[This is a review of 24: Live Another Day episode 5. There will be SPOILERS.]
Not long after Margot Al-Harazi delivers her ultimatum to the world and, more specifically, President Heller and the citizens of London, Heller reacts to the provocation the only way he can: By realizing he's caught between a rock and a hard place. As 24: Live Another Day has already established, Heller's been in London attempting to drudge up support for a drone base. So far, his day has seen him repeatedly cleaning the egg from his face, after the drone Derrick Yates hijacked wound up killing several soldiers - and now, he's dealing with Margot inciting moral outrage across the globe – at least with those who believe in the notion of an eye for an eye.
As Heller puts it, Margot can claim "a moral victory," which, if her plans continue unabated, puts him in the unenviable position of not only failing to prevent an attack on London, but being the cause of it as well. In that regard, '3:00 p.m. – 4:00 p.m.' is yet another hour of bad news, as shortly after Margot's declaration goes viral, Navarro, Erik, and the rest of a task force - believing they've uncovered her location - wind up on the business end of a drone's missile strike. Not only does this demonstrate Al-Harazi's ability to control the drones, but it also proves her willingness to blow whatever she wants all to hell, just to prove a point.
And so, to a certain extent, the plot of another terrific, fast-paced episode is primarily split between Margot's demonstrations of power – which she displays by releasing her demands, blowing up the estate, and finally killing Navid, once he proves expendable – and Heller's rapidly diminishing options. Because of this, the episode is fairly light on Jack Bauer scenes, which actually works to the benefit of the other characters, as Tate Donovan and Benjamin Bratt wind up doing more than barking at people on the other end of a telephone. Sure, Navarro doesn't actually do anything, or cause any real change with is actions, but getting him out of the CIA blacksite is the first step in the right direction. Meanwhile, Mark Boudreau gets a chance to apologize to Audrey and the president for his anti-Bauer behavior, but with Jack locked just a few feet away, Mark might as well be talking to the wall.
The scene between Jack and Audrey, then, actually comes at the right time in the series. Live Another Day has largely been propelled by the lingering memory of Jack Bauer – both in terms of the narrative and the show's viewership – and allowing the characters with an actual history to acknowledge that helps to ground the series on a more potent emotional level - one that goes deeper than remembering the time Jack shot that one guy. There is a great deal left unspoken between the two, but Jack's acknowledgement of his past actions and the sentence they may yet see carried out against him, works to unify his arc with that of Heller and Al-Harazi's. The notion of sins of the past coming back not simply to haunt characters, but to influence their present day actions resonates rather loudly here - and even spreads into the threads of Kate Morgan and Chloe, to a certain degree.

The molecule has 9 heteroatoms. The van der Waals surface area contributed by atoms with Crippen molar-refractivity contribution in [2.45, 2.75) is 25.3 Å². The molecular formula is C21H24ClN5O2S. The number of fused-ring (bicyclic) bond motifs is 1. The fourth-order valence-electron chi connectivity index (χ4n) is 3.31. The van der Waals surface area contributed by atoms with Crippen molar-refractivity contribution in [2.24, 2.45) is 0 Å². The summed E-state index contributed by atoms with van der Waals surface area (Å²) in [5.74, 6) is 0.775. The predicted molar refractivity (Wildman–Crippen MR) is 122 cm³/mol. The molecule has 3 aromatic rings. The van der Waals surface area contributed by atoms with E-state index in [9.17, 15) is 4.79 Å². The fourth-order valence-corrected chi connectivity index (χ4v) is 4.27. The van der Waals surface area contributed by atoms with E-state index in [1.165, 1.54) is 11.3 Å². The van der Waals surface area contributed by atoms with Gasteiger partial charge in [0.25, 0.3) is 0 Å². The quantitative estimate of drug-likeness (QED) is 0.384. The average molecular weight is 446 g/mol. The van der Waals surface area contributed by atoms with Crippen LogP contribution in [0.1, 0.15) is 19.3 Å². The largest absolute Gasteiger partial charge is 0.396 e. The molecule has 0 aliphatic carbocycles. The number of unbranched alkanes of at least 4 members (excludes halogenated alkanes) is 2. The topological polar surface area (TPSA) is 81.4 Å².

So far, Heller has been unable to respond; he's only been afforded the opportunity to react to what's being handed out to him by the likes of Margot, the British Prime Minister, and now Jack – who wants to track down an arms dealer to get a beat on Margot and her children. It stands to reason that this is just the beginning of worse things to come for the president. On the other hand, when and if his neurological condition comes into play, his refusal to disclose that information and/or react to it by withdrawing from the presidency, may well paint him as yet another in a long line of horrible leaders of the free world - the one that 24 has had in its version of the Oval Office.
24: Live Another Day will continue next Monday with '4:00 p.m. – 5:00 p.m.' @9pm on FOX.
Photos: Daniel Smith/FOX